Death with Dignity


It might be ironic that today begins the new Death with Dignity act in the State of Washington, just now, when I am up to my eyeballs in dogginess.

We have an old Golden named Harley. She is 15 now and I am usually awakened two or three times a night because she needs to be picked up off the floor. I spend the entire day doing the same thing. Often she can’t control her poop and so I clean that up too.

Arron and I got Harley in London, after rejecting a Jack Russell Terrier for being way too small (at 8 weeks it was smaller than a tiny kitten), and a Scottie dog, known for having crabby personalities. We took one look at Harley and we were lost. We got her and on one of the first days that we were able to walk her in the park after she finished all of her shots, she was brutally attacked by a pit bull (and I barely escaped). They never found the owner and we were left with a £1000 vet bill. She was a mess, but eventually recovered.

We were the typical young couple with a puppy and six months later we were pregnant. Harley stood guard over both our kids as they rolled about on the floor grabbing clumps of fur in their tiny fists. She didn’t flinch. Carter used to use her as a pillow while he drank from his bottle.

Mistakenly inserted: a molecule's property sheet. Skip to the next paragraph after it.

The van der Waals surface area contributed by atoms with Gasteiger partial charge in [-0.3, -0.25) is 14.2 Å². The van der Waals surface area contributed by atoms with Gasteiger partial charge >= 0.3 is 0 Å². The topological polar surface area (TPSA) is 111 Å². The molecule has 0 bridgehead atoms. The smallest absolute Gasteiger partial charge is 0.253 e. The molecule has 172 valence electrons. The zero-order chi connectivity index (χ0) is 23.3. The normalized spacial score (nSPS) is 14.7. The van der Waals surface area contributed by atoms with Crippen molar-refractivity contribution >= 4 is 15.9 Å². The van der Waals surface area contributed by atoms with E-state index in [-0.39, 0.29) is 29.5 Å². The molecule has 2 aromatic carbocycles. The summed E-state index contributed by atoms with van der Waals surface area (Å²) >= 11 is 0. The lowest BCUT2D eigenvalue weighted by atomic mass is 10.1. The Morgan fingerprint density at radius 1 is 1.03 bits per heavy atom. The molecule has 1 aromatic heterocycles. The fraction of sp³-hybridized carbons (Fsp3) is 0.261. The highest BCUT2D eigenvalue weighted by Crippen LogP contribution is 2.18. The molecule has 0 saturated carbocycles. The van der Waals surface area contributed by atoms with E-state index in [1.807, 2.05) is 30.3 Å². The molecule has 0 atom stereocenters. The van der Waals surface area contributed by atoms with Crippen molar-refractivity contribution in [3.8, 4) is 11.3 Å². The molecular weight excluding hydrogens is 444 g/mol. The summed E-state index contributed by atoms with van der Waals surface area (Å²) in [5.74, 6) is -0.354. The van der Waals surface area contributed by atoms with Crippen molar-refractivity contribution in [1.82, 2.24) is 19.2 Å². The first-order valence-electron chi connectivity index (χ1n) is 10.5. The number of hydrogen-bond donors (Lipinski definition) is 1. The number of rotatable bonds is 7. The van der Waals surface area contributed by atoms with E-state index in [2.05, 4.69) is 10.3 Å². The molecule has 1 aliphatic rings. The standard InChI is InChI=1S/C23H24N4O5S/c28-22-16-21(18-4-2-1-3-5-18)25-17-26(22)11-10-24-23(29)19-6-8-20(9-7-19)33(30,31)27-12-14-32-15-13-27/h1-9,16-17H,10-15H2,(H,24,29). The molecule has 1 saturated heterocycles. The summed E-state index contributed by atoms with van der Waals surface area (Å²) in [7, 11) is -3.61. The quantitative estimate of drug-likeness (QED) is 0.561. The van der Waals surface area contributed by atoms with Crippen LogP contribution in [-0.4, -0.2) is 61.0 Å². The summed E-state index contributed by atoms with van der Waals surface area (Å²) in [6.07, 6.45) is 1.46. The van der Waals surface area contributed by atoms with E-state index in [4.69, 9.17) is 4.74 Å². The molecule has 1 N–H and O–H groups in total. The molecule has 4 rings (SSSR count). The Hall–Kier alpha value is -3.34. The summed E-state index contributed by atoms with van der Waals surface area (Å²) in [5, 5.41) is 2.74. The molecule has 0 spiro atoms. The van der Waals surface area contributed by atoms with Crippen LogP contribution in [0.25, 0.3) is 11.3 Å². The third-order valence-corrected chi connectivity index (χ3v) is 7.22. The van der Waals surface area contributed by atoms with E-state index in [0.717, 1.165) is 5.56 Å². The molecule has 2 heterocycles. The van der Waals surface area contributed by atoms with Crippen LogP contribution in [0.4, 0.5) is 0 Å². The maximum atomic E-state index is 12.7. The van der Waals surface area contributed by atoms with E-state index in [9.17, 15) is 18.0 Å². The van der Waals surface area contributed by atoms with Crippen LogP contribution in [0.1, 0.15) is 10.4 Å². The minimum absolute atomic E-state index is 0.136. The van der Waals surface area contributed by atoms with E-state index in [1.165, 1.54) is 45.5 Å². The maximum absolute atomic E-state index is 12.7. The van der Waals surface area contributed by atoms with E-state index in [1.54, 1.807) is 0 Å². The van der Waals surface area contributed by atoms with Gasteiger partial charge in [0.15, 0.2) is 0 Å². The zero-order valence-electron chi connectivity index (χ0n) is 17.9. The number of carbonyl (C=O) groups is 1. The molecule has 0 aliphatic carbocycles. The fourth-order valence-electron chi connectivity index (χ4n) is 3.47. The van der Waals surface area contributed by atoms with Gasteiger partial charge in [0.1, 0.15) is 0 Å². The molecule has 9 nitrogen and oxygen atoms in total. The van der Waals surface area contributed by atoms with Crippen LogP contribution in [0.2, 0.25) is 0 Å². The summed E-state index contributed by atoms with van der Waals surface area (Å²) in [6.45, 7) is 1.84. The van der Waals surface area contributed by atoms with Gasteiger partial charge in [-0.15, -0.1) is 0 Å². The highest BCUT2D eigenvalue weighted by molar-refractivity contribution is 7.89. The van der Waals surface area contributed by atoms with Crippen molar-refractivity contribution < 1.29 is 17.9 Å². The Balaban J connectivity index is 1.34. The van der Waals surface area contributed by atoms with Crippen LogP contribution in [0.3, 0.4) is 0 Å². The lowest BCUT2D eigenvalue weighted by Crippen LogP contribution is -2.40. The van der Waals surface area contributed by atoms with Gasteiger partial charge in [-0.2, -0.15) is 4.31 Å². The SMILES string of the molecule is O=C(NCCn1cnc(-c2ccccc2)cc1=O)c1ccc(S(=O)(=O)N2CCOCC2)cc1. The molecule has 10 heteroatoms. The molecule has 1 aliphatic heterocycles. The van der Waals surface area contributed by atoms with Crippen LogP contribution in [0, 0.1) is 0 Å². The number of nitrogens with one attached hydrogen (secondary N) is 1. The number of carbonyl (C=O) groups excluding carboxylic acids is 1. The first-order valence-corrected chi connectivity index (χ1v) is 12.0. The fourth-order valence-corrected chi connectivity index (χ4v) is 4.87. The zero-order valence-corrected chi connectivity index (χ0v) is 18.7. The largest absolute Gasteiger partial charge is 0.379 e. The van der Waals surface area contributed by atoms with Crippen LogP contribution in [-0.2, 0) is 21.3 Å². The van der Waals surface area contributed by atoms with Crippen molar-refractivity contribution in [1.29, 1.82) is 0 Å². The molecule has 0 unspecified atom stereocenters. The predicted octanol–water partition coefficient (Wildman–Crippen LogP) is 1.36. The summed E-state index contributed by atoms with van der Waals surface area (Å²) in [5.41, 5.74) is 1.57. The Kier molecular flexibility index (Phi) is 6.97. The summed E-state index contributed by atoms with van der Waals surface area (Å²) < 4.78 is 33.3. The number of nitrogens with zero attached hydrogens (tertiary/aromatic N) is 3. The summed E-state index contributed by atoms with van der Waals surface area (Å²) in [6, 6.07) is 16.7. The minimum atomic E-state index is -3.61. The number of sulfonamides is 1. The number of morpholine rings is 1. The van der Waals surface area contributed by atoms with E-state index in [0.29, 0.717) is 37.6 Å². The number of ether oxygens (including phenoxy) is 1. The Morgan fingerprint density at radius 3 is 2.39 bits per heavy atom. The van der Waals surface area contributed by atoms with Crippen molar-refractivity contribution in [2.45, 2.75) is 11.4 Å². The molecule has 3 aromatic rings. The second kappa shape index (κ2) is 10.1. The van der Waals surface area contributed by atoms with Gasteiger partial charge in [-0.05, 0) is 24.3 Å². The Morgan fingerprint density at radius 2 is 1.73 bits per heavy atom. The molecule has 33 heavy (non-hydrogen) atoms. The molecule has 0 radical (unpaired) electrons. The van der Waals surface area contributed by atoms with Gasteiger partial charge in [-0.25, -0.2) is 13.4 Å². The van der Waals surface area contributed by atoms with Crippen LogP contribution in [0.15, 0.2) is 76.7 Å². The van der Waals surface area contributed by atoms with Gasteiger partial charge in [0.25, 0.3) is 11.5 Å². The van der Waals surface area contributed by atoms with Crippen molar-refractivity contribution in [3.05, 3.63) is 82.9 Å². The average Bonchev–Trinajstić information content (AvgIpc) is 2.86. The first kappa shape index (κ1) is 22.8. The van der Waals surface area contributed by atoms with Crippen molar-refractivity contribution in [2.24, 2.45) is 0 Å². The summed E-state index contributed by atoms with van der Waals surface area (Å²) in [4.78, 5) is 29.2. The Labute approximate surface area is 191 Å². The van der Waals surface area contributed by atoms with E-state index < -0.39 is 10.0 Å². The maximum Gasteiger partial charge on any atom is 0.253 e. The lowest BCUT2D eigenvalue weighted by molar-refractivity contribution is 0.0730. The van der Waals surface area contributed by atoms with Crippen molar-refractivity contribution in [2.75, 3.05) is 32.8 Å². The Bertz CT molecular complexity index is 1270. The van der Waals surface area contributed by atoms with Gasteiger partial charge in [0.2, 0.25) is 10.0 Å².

When Arron died, she mourned her beloved Master, refusing to go for walks in the park without him. Since then she and I have lived in guarded harmony. I don’t think she has ever fully trusted me. She likes men. Can’t say I blame her. I have been a pretty crabby Mistress.

And now she can’t get up off the floor and poops on the rugs. And I am tired. I don’t know how to tell when it will be “that time.” She still eats her food, still goes for very slow walks around the block with me. But is she happy? or miserable? Is it better to prolong her life so I can avoid what is sure to be hell-blown grief all over again? And what of the kid’s grief?

Twice now she has bared her teeth at me when I have gone to pick her up. It scared me. She has never done anything like that before (unless devouring a bone). I worry she might do it to the kids.

Is it time?

9 Comments

  1. anniegirl1138 March 5, 2009 at 11:06 pm

    Perhaps it’s painful for her to be picked up? What does her vet say?

    End of life decisions are never clear cut, not really, and it is hard to make them for another – even when the other is a beloved pet.

    I’m sorry.

  2. Betty and Boo's Mommy March 6, 2009 at 8:19 am

    I’m sorry you’re going through this, Abigail. We were in a similar situation in October with our cat. Without boring folks with the details, we made the decision to put her to sleep. Not easy, and one that we are still dealing with in terms of behavior from DD. But, I think it was for the best. Only you can decide if it is time, and you will know when it is. Again, sorry that you have to go through this …. all of it. 🙁

  3. Abigail March 6, 2009 at 5:22 pm

    Annie: